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Last summer, the homegrown Sherwood band toured 30 cities in 40 days, sacrificing two vans along the way but getting to see the countryside.

COURTESY OF IAN ENGER - Sam Fulwiler belts out a tune during a club show as lead singer for The Macks. When we last visited The Macks, they had just wrapped up "Happy Camper," a 5-song EP that found the formally Sherwood-based band finishing up college, playing local venues and generally trying to find their niche in the Portland-area rock 'n' roll scene.

Fast forward three years later and several of the members now have those degrees, have all moved to Eugene, took a cross-country tour last summer and have just released their sophomore album, "Yup," available on most up loadable digital providers (and on vinyl).

The band consists of Sam Fulwiler on vocals, Ben Windheim on guitar, Josef Windheim on drums and until recently, Bailey Sauls on bass. (Sauls plays on "Yup" but bassist Payden Sternkopf is now touring and writing with the group.)

Ben Windheim, 22, said the band moved to Eugene several months ago, where they have found lots of support for their band, which takes its name from a turn-of-the century criminal, Stack Lee, whose gang was known as The Macks.

"It's a cool spot for music," Windheim said the Eugene club scene, noting that some of their past shows there have been nothing less than "incredible." "It was a toss-up between Portland and Eugene -- where we all lived -- and eventually we'd like to live in Portland again but our drummer is still in school at the U of O…"

(For the record, Windheim graduated from Oregon State University with a computer science degree and Fulwiler received a degree in general social sciences from the University of Oregon.)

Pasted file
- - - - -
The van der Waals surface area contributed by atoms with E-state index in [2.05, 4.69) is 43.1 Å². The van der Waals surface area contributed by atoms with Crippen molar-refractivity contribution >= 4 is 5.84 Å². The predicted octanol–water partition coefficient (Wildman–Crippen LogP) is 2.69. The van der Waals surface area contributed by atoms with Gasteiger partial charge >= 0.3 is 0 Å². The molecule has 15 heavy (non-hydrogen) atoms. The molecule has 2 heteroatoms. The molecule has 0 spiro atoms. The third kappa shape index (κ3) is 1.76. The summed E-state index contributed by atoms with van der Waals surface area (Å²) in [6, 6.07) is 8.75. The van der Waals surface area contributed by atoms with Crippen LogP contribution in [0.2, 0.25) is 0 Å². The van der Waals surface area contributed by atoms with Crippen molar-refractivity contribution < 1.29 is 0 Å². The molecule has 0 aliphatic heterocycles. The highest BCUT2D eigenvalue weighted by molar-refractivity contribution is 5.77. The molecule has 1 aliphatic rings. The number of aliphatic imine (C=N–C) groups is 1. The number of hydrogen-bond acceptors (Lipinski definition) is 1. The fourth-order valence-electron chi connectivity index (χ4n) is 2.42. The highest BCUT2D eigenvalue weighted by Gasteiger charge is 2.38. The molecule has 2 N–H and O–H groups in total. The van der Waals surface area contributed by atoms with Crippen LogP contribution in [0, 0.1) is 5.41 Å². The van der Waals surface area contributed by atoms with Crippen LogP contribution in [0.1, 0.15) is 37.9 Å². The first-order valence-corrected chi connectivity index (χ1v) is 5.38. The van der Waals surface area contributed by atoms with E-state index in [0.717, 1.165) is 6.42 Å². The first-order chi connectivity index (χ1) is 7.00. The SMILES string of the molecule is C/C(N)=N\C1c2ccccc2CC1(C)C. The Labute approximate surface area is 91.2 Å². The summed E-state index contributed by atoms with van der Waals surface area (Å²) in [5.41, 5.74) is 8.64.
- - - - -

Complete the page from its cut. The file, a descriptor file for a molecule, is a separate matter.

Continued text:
While Windheim said Eugene is rooted in what some might call the stereotypical Oregon Country Fair jam-type of music, there's also an active blues, punk, heady jazz and straight up rock 'n' roll scene as well. Windheim said what he believes gives them an edge is that they have a little more bite to their sound, a bite based on attitude that has become a little more jaded with time.

"Our sound is a little sharper in that it cuts through more," Windheim said in explaining the band's style of music. "It's a little (more) heavier-hitting. We change up our rhythms all the time so we keep it pretty exciting I would say."

At the same time, Windheim, who formed the band while still a student at Sherwood High School, has praise for the maturing vocals of bandmate Fulwiler.

"As we get better as a band, he gets better as a singer and better as a writer for himself," he said. "He's never had a problem with being an honest, interesting writer."

Fulwiler admits words have always been important to him, especially words put together in the form of poetry.

"Poetry was actually how I got into music. I didn't start playing an instrument … until I was 18," said Fulwiler. "Throughout high school I was really into writing but I don't have the attention span for you know, an essay or a novel or anything. I like poems because they get to the point and they can be whatever you want them to be."

Those poems -- or lyrics as it were -- are noticeable on such "Yup," cuts as "Sick Exotic Bird Parade," a tune that takes its name from a Conan O'Brien sketch from the 1990s. Windheim said his direction to Fulwiler was simply to come up with a song that had those words in the title.

Fulwiler did, using numerous bird puns.

Musically, the song reflects the band's bluesy roots as well.